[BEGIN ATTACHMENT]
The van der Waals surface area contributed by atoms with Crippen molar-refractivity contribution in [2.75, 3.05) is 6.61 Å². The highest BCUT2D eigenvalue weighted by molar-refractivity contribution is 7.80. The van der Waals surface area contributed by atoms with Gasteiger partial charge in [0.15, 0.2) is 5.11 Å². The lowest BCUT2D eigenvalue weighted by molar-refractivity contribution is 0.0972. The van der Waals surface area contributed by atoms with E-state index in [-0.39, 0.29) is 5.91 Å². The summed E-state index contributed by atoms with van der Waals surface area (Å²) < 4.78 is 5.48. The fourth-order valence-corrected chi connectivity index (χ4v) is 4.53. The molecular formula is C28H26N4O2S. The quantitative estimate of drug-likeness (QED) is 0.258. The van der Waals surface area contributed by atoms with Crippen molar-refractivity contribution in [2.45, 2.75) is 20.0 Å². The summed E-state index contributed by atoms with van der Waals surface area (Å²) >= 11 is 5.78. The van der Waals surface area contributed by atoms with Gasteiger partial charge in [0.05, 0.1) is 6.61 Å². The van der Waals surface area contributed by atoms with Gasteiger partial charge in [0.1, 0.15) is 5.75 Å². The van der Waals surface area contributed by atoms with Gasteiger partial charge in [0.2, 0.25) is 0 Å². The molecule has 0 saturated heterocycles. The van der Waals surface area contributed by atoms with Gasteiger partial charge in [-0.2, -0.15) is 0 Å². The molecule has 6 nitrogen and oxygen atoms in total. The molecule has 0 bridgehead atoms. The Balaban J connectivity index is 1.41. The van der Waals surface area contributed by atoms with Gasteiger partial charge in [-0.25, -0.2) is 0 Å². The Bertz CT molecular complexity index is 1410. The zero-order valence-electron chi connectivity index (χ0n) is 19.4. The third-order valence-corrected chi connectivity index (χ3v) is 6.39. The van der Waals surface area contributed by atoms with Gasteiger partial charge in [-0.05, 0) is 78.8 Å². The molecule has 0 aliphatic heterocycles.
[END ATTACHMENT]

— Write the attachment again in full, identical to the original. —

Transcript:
The van der Waals surface area contributed by atoms with Crippen molar-refractivity contribution in [2.75, 3.05) is 6.61 Å². The highest BCUT2D eigenvalue weighted by molar-refractivity contribution is 7.80. The van der Waals surface area contributed by atoms with Gasteiger partial charge in [0.15, 0.2) is 5.11 Å². The lowest BCUT2D eigenvalue weighted by molar-refractivity contribution is 0.0972. The van der Waals surface area contributed by atoms with E-state index in [-0.39, 0.29) is 5.91 Å². The summed E-state index contributed by atoms with van der Waals surface area (Å²) < 4.78 is 5.48. The fourth-order valence-corrected chi connectivity index (χ4v) is 4.53. The molecular formula is C28H26N4O2S. The quantitative estimate of drug-likeness (QED) is 0.258. The van der Waals surface area contributed by atoms with Crippen molar-refractivity contribution in [2.45, 2.75) is 20.0 Å². The summed E-state index contributed by atoms with van der Waals surface area (Å²) >= 11 is 5.78. The van der Waals surface area contributed by atoms with Gasteiger partial charge in [0.05, 0.1) is 6.61 Å². The van der Waals surface area contributed by atoms with Gasteiger partial charge in [0.1, 0.15) is 5.75 Å². The van der Waals surface area contributed by atoms with Gasteiger partial charge in [0.2, 0.25) is 0 Å². The molecule has 0 saturated heterocycles. The van der Waals surface area contributed by atoms with Gasteiger partial charge in [-0.2, -0.15) is 0 Å². The molecule has 6 nitrogen and oxygen atoms in total. The molecule has 0 bridgehead atoms. The Balaban J connectivity index is 1.41. The van der Waals surface area contributed by atoms with Gasteiger partial charge in [-0.25, -0.2) is 0 Å². The Bertz CT molecular complexity index is 1410. The zero-order valence-electron chi connectivity index (χ0n) is 19.4. The third-order valence-corrected chi connectivity index (χ3v) is 6.39. The van der Waals surface area contributed by atoms with Gasteiger partial charge in [-0.05, 0) is 78.8 Å². The molecule has 0 aliphatic heterocycles.